NRDC’s environmental principles are put into practice through the incorporation of innovative green design in its own offices. Its New York City, Chicago, San Francisco, Santa Monica, Washington, D.C., and Beijing workplaces embody sustainable building concepts, making them even more comfortable and productive places to work.
The first of these eco-conscious offices was created in 1988, when green design was novel and largely untested in real-life settings. NRDC’s New York City headquarters, housed in the top floors of an Art Deco building in the Flatiron district, is filled with abundant natural light. By embracing this brightness and incorporating cost-effective technologies and materials, NRDC’s home base became a shining example of sustainable renovation. The space also requires 70 percent less energy than do conventional offices.
That was just the beginning. Since the opening of NRDC’s retrofitted Flatiron home, the organization has taken advantage of major advances in planning, design, construction, maintenance, and operation to create some of the most ecologically sophisticated offices in the world by seeking out best-in-class building strategies and practices that conserve energy and water; using recycled, local, and nontoxic materials; focusing on improved indoor lighting and air quality; and choosing locations convenient to public transportation.
Design professionals, policymakers, and visitors from all around have studied the cutting-edge spaces, and each one of our locations has earned LEED certification, the U.S. Green Building Council’s seal of approval for high-performing green buildings. Three of the offices—in Chicago, Beijing and San Francisco—have passed the even more rigorous Living Building Challenge, which requires deep cuts in energy use and forbids the use of certain materials that negatively impact the environment. Take a mini tour of these spaces below.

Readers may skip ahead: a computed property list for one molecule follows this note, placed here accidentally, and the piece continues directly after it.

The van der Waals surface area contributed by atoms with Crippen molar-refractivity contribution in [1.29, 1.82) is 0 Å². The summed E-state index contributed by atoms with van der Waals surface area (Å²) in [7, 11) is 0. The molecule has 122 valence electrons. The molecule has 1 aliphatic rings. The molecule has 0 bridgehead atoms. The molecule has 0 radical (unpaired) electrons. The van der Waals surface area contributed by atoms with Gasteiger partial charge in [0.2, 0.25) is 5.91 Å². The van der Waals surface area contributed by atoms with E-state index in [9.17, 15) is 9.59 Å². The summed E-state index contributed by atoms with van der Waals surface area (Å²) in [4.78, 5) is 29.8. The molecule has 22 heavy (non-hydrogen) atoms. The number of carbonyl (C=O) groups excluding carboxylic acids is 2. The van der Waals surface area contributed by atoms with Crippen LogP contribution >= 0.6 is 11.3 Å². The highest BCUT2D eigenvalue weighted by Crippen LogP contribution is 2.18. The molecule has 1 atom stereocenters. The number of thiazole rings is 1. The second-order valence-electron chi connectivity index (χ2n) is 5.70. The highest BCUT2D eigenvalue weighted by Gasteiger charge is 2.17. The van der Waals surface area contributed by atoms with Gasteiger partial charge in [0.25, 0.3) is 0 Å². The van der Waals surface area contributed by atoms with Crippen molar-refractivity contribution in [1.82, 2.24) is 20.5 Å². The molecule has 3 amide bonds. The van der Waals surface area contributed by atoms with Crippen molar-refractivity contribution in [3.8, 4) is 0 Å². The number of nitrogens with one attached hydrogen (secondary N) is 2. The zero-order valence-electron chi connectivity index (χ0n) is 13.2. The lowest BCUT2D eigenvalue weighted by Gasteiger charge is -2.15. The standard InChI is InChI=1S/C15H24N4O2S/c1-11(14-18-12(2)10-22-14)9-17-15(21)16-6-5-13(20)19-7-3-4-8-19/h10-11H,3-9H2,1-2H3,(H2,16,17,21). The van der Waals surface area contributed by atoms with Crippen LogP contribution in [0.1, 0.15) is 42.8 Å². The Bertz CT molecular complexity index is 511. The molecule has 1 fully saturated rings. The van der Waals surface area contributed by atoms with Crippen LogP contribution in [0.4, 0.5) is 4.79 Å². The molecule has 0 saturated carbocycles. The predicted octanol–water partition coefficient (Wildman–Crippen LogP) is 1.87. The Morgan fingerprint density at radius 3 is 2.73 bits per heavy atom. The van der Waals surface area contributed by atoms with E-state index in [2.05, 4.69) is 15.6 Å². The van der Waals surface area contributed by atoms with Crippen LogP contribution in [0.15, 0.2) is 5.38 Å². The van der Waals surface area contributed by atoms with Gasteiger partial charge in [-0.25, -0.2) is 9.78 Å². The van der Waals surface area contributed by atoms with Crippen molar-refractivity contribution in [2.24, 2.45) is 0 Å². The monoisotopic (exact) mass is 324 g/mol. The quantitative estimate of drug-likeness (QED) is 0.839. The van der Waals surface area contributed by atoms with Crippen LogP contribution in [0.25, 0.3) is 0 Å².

New York City
Opened in 1989, and partially retrofit in 2010 to earn LEED certification, NRDC’s New York office uses about one-third the energy of a conventional work space and has served as a model for green design from day one by incorporating cost-effective energy-efficient technologies and materials. Its abundant natural light, captured through windows and skylights, spills down open stairways to illuminate offices, hallways, and conference rooms on all five levels. Thermal-paned windows keep the office warm in winter and cool in summer. These windows—combined with highly efficient lighting connected to occupancy sensors that turn off when rooms are empty—enable NRDC to use an air-conditioning system that is 30 percent smaller than those found in conventional offices. An air barrier study to identify leaks in the building led to a better-insulated space, which also cuts down on electricity usage, and a new energy-efficient boiler keeps the amount of oil required for heating in check. The organization’s New York home is also powered entirely by renewable energy sources, including solar and wind.